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More Than 600 Receive Hep A Vaccine Following Hamburger Mary’s Incident

By Kevin Watler, Public Information Officer

November 05, 2018

The Florida Department of Health in Hillsborough County (DOH-Hillsborough) administered 620 hepatitis A vaccines following the Hamburger Mary’s Ybor City incident. The vaccine was free for those who ate or drank between October 4 – 20, at the Hamburger Mary’s Ybor City. Additionally, the 24-hour hotline received more than 400 calls.

So far, there have been no Hepatitis A cases linked to the Hamburger Mary’s incident.

The vaccine was offered by DOH-Hillsborough to prevent those who may have been exposed to hepatitis A from getting sick. However, to prevent illness, the vaccine must be administered within two weeks of exposure. That time has now expired for those impacted by the Hamburger Mary’s Ybor City incident. Anyone who develops hepatitis A symptoms should visit a healthcare provider immediately.

DOH-Hillsborough continues to encourage all healthcare providers, including hospital emergency departments to stay on high alert and immediately report cases to the Florida Department of Health.

There has been a sharp increase in hepatitis A cases, compared to previous years. DOH-Hillsborough is aware of 46 cases in Hillsborough County so far in 2018. In 2017, there were 11 cases and five cases reported in 2014, 2015, and 2016.

Vaccination is the best way to prevent hepatitis A. The hepatitis A vaccine is available at the DOH-Hillsborough Sulphur Springs location for $59, unless the person is high-risk and qualifies for a free vaccine. The clinic is located at 8605 Mitchell Ave, Tampa, FL 33604 and is open weekdays from 7:30 a.m. to 3 p.m.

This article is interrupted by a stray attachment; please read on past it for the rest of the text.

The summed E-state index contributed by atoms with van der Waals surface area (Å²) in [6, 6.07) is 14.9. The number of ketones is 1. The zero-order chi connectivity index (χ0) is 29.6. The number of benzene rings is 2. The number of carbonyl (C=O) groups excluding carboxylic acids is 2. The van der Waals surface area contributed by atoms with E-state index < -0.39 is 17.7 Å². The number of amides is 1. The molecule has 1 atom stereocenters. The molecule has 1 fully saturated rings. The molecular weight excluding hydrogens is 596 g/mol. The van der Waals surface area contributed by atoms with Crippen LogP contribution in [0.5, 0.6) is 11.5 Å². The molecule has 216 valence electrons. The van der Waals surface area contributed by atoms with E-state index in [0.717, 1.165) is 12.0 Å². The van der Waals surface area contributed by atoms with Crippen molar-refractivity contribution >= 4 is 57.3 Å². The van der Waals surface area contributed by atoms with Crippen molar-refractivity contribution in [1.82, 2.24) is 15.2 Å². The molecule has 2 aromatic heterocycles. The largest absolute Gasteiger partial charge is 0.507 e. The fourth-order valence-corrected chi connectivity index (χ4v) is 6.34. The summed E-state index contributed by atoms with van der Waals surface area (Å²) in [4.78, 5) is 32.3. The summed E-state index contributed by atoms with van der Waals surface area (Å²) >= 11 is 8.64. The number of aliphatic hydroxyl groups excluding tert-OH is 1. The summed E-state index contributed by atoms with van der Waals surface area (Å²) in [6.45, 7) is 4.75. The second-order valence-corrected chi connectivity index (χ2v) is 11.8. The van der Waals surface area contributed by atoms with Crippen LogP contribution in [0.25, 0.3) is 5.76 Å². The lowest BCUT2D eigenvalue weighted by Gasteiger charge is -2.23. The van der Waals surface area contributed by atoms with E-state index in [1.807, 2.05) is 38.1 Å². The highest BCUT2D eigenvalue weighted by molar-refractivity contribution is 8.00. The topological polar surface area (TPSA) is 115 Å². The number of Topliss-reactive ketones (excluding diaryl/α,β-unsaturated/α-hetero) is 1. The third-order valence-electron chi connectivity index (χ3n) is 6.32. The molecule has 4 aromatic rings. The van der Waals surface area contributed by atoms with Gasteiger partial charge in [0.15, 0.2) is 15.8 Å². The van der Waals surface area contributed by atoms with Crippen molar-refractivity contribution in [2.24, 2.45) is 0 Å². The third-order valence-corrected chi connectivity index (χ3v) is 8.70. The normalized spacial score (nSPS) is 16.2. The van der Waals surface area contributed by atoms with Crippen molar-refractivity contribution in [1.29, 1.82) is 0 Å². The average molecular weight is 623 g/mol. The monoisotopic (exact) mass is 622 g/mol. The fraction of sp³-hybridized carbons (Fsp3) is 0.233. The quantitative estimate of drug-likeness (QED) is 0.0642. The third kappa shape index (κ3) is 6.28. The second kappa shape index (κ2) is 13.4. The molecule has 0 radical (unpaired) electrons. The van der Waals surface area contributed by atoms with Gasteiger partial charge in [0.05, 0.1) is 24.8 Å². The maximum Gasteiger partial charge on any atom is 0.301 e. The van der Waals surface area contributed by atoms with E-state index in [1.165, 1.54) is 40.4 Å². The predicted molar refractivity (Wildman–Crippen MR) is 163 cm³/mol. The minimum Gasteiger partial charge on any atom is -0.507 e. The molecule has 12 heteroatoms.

People who should be vaccinated for hepatitis A include:

  • All children at age 1 year
  • People who are experiencing homelessness
  • Users of recreational drugs, whether injected or not
  • Men who have sexual encounters with other men
  • People with direct contact with others who have hepatitis A
  • Travelers to countries where hepatitis A is common
  • People with chronic or long-term liver disease, including hepatitis B or hepatitis C
  • People with clotting-factor disorders
  • Family and caregivers of adoptees from countries where hepatitis A is common

What is hepatitis A?

Hepatitis A is a highly contagious disease that attacks the liver. People infected with hepatitis A are most contagious from two weeks before onset of symptoms to one week afterwards. Not everyone who is infected will have all the symptoms.

Symptoms usually start within 28 days of exposure to the virus with a range of 15-50 days. Symptoms can include:

  • Jaundice (yellowing skin and whites of eyes)
  • Fever
  • Diarrhea
  • Fatigue/tired
  • Loss of appetite
  • Nausea and vomiting
  • Stomach pain
  • Dark-colored urine
  • Pale or clay colored stool
How is hepatitis A treated or hepatitis A infection prevented?
  • Hepatitis A vaccine is the best method of preventing infection.
  • No medicines can cure the disease once symptoms appear. People with hepatitis A symptoms should seek medical care immediately.
  • Most people get better over time but may need to be hospitalized.
  • Previous infection with hepatitis A provides immunity for the rest of a person’s life.
  • People that are exposed to hepatitis A may be given vaccine or immune globulin within 14 days of exposure to prevent infection.